Diagnosis of type 2 diabetes doubled among Black children during the first year of the pandemic but decreased among white youth, according to a new study. The first year of the COVID-19 pandemic also saw a higher proportion of young diabetes patients with severe symptoms compared to years prior.
The trend suggests that the racial disparities already present in type 2 diabetes are deepening, and the pandemic may be part of the reason why. Experts say decreases in physical activity, changes in nutrition, and pauses in regular doctor visits during the pandemic might have driven the uptick in diabetes among Black youth. For children across all racial groups, the average number of new diabetes diagnoses increased by nearly 80%.
“This is really scary,” said Dr. Sheela N. Magge, a researcher on the study. “We’re seeing it earlier and it seems to be worse.”
The study, published in the Journal of Pediatrics, looked at the rates of new-onset type 2 diabetes among people ages 8 to 21, comparing diagnoses in the first year of the pandemic to the two years prior. More than 3,100 cases were assessed, spanning 24 treatment centers nationwide. More boys were diagnosed than girls during the pandemic, marking a reversal of previous trends.
The percentage of children diagnosed who also showed the most severe symptoms — often resulting in hospitalization — more than doubled, likely because of the more sedentary lifestyles caused by the COVID-19 lockdowns.
For Black children, the consequences could be deadly.
The younger you’re diagnosed, “the higher the chance you’re going to suffer from the complications of that disease,” said Dr. Garfield Clunie, president of the National Medical Association, which represents Black physicians. This spike in diagnoses is likely to exacerbate health disparities for Black Americans later in life.
The varied rates of diabetes diagnosis during the early pandemic is likely a reflection of racial differences in living environments and access to quality health care, experts said, along with other stressors connected to a history of racism in social, economic, and housing policies.
White families in neighborhoods with access to fresh foods and safe, recreational spaces might have used the pandemic lockdowns as an opportunity to emphasize health and outdoor exercise. Meanwhile, Black families — more likely to live in neighborhoods with fewer resources and higher levels of violence due to systemic racism — might have kept children inside for longer stretches, said Darrell Hudson, a health disparities researcher at the University of Washington in St. Louis.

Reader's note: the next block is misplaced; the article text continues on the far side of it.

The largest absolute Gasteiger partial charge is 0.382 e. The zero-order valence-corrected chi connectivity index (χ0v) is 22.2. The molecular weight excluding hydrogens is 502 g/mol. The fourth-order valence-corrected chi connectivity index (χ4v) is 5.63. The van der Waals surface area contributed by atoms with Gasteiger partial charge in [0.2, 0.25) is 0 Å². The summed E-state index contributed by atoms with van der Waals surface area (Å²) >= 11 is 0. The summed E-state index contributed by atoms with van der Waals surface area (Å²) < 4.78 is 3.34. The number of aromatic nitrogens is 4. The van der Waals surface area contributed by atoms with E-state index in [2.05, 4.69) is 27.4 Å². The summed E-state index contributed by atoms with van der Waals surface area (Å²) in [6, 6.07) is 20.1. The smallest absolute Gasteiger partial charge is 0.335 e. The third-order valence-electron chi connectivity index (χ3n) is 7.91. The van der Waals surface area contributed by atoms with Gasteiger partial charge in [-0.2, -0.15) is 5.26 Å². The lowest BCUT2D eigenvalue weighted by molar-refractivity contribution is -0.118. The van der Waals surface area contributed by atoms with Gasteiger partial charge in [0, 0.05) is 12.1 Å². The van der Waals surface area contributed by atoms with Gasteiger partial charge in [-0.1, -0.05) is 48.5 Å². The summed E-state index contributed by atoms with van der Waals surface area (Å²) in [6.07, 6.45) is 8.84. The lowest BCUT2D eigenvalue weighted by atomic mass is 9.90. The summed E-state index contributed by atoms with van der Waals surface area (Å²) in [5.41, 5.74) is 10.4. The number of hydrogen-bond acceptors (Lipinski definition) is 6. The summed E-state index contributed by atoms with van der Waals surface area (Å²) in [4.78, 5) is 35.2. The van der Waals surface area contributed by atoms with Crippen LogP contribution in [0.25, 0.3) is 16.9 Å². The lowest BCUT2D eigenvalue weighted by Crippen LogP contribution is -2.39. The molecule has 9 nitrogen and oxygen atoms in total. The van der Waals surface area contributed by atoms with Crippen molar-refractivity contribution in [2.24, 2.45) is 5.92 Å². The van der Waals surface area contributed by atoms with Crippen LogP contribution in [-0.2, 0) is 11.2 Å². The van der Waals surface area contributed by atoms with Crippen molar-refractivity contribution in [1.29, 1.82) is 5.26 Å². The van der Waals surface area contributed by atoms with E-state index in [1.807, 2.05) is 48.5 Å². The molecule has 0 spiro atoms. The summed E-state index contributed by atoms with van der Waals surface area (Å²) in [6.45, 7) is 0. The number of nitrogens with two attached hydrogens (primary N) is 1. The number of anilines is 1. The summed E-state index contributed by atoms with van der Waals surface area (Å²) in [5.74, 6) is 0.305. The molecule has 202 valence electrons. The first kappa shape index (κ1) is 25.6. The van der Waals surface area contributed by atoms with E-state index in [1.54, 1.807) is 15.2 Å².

When school facilities were closed, recess time was cut and children no longer had the daily exercise of walking to school and in between classrooms. Extracurricular activities and after-school sports were also stopped. And because Black Americans were overrepresented among essential workers during the early pandemic, parents’ ability to cook and limit screen time also might have fueled disparities.
“It comes down to the environment that people are embedded in,” Hudson said. “The context where people live is absolutely critical.”
Type 2 diabetes is a chronic illness that prevents the body from properly regulating and processing sugar. When not managed, diabetes can cause irreversible organ damage, including heart disease, nerve and kidney damage, and impaired vision.
“Adult-onset [diabetes] can be lingering for a long time, whereas in pediatric onset we’ve seen people go from prediabetes to type 2 diabetes within months,” said Magge, director of pediatric endocrinology at the Johns Hopkins Children’s Center. For children, “the disease seems to progress faster and they get complications sooner.”
About 1.4 million Americans are diagnosed with diabetes every year. And more than 6,000 youth were diagnosed each year in 2014 and 2015, according to the U.S. Centers for Disease Control and Prevention’s most recent data. About 12% of Black American adults are living with diabetes, the second-highest prevalence among racial and ethnic groups behind American Indians and Alaska Natives.
A family history of diabetes and obesity are risk factors for the illness. About one-third of youth nationwide are at risk for becoming overweight, the CDC says, and Black youth face a particularly high risk.
A healthy diet, adequate exercise, and regular check ups with a physician can help prevent diabetes, said Dr. Gail Nunlee-Bland, a pediatric endocrinologist at Howard University Hospital. But even after diagnosis, she said, Black children face additional barriers to managing the illness.
Treatments that monitor blood sugar are offered less frequently to Black folks, she said. Other barriers — such as insurance companies that are unwilling to pay for technologies that control diabetes, and the lack of children in clinic trials for treatments — stall diabetes management for youth.
The jump in diabetes diagnosis could have long-term implications for the health of Black communities, given the link between the illness and increased risk for heart attack and other cardiovascular complications.
“What’s going to happen with all these kids that have developed type 2 diabetes,” Magge questioned, “and all the complications they could face?”